This clever campaign, targeting businesses in the bank’s area, offers new business customers a free biscuit breakfast for up to 13 people — delivered right to your doorstep — as long as you’re willing to meet with a Countybank representative.
Countybank kicked things off in late September with teaser billboards with a picture of a biscuit and a simple question: “How do you like yours?” The billboards bore no name, no phone number, no Countybank logo.
The bank then updated the billboards with a URL, howdoyoulikeyours.com. Earlier this year, Chemical Bank in Michigan used a similar tactic with its teaser billboards.
Finally, the bank updated the billboards with its logo and slogan, “Business banking the way you like it.”
The howdoyoulikeyours.com microsite invites businesses to “enjoy a fresh biscuit breakfast or lunch, for you and your employees, just the way you like it. If you’re a business owner or manager, just tell us how you like it and we’ll get cooking.” (Click either image to enlarge.)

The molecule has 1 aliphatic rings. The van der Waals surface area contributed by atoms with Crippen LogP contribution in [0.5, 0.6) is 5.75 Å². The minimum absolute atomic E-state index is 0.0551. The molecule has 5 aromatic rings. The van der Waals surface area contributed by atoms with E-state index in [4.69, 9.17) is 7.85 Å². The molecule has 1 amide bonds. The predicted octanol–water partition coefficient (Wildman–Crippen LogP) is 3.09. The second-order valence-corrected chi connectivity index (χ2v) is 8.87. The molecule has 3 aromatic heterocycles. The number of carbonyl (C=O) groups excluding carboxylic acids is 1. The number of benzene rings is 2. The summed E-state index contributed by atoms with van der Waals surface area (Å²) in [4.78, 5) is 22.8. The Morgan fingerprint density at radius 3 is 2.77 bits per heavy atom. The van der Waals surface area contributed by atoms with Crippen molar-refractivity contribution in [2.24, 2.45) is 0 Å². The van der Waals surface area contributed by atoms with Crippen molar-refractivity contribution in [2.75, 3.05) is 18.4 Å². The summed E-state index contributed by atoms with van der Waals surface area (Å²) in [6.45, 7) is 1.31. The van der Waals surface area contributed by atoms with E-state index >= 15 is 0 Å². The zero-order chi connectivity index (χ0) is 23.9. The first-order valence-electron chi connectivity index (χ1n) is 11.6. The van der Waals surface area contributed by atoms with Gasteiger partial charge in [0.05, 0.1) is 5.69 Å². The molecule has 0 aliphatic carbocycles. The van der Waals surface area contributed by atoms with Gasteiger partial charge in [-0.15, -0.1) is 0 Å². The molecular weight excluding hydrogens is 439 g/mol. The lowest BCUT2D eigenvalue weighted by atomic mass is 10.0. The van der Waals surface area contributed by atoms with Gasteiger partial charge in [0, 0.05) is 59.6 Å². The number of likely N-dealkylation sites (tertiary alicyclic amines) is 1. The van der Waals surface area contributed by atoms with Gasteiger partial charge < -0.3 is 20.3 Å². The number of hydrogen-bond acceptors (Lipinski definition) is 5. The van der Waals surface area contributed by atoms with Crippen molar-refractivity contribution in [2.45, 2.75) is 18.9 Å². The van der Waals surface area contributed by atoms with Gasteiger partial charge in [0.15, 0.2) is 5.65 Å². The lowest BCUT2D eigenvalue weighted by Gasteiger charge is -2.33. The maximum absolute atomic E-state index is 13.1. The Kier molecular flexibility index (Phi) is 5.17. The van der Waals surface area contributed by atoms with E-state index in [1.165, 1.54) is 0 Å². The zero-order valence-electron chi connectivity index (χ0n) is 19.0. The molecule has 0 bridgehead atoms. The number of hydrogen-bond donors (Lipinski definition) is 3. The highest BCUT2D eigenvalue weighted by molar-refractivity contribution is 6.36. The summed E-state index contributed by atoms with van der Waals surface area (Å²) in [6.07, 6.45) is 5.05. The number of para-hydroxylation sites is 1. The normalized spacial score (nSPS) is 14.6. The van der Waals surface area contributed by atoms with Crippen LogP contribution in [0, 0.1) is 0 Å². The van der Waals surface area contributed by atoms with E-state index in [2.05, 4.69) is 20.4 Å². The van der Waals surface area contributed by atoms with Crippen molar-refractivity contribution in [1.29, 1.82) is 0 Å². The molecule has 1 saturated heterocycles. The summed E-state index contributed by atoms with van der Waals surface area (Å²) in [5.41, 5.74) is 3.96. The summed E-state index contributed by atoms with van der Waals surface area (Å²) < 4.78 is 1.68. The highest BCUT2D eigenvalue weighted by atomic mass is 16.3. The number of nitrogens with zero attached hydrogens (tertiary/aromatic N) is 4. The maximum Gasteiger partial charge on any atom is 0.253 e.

The microsite is super simple. There are only two pages — the landing page and the ordering page. All you have to do is give your name, title, company, address and phone number. Then you can order up to 13 breakfast biscuits, with four different kinds to choose from:
- sausage, egg and cheese
- bacon, egg and cheese
You can even specify what time of day you’d like your breakfast delivered.
“That’s it, no purchase requirement, no strings,” the website says. “Just mouth-watering biscuits, the way you like.”
Countybank’s business services include cash management, employee benefits, insurance, payment processing, succession planning and wealth management. They are all bundled together under the name BizKit.
BizKit… Biscuit… Get it?
As Countybank explains on its microsite, “We thought it’d be a nicer way to say hi and introduce the BizKit, business banking custom-made to your business.”
Bill Jenkins, Marketing Director/Countybank, understands the value of standing out in an industry plagued by me-too look-alikes. In an interview with the NY Times, Jenkins said, “Bank ads all look similar. They’re great… if you suffer from insomnia.”
Bottom Line: The campaign — including direct mail, online, outdoor and print ads — cost $20,000 (biscuits not included).